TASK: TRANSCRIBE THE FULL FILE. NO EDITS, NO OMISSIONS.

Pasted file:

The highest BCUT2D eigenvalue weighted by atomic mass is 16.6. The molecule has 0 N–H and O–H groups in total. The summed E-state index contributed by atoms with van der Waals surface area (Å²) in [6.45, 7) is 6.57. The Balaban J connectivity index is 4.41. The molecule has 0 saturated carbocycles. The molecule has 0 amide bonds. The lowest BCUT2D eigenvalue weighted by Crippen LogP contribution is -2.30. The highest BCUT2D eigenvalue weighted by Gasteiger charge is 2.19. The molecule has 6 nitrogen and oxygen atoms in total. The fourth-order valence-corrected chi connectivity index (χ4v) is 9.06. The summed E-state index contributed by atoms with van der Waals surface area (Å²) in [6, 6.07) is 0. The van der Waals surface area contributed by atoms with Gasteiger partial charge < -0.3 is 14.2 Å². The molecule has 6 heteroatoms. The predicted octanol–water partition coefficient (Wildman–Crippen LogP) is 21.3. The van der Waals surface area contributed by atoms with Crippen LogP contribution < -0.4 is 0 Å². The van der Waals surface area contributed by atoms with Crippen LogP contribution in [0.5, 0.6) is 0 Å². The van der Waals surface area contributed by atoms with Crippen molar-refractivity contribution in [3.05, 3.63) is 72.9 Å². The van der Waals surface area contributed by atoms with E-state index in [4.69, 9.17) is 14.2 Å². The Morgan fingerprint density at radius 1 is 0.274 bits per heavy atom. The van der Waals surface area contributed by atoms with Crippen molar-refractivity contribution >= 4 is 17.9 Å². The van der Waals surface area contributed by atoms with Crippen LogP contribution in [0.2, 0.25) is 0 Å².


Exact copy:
The highest BCUT2D eigenvalue weighted by atomic mass is 16.6. The molecule has 0 N–H and O–H groups in total. The summed E-state index contributed by atoms with van der Waals surface area (Å²) in [6.45, 7) is 6.57. The Balaban J connectivity index is 4.41. The molecule has 0 saturated carbocycles. The molecule has 0 amide bonds. The lowest BCUT2D eigenvalue weighted by Crippen LogP contribution is -2.30. The highest BCUT2D eigenvalue weighted by Gasteiger charge is 2.19. The molecule has 6 nitrogen and oxygen atoms in total. The fourth-order valence-corrected chi connectivity index (χ4v) is 9.06. The summed E-state index contributed by atoms with van der Waals surface area (Å²) in [6, 6.07) is 0. The van der Waals surface area contributed by atoms with Gasteiger partial charge < -0.3 is 14.2 Å². The molecule has 6 heteroatoms. The predicted octanol–water partition coefficient (Wildman–Crippen LogP) is 21.3. The van der Waals surface area contributed by atoms with Crippen LogP contribution < -0.4 is 0 Å². The van der Waals surface area contributed by atoms with Crippen LogP contribution in [0.5, 0.6) is 0 Å². The van der Waals surface area contributed by atoms with Crippen molar-refractivity contribution in [3.05, 3.63) is 72.9 Å². The van der Waals surface area contributed by atoms with E-state index in [4.69, 9.17) is 14.2 Å². The Morgan fingerprint density at radius 1 is 0.274 bits per heavy atom. The van der Waals surface area contributed by atoms with Crippen molar-refractivity contribution >= 4 is 17.9 Å². The van der Waals surface area contributed by atoms with Crippen LogP contribution in [0.2, 0.25) is 0 Å².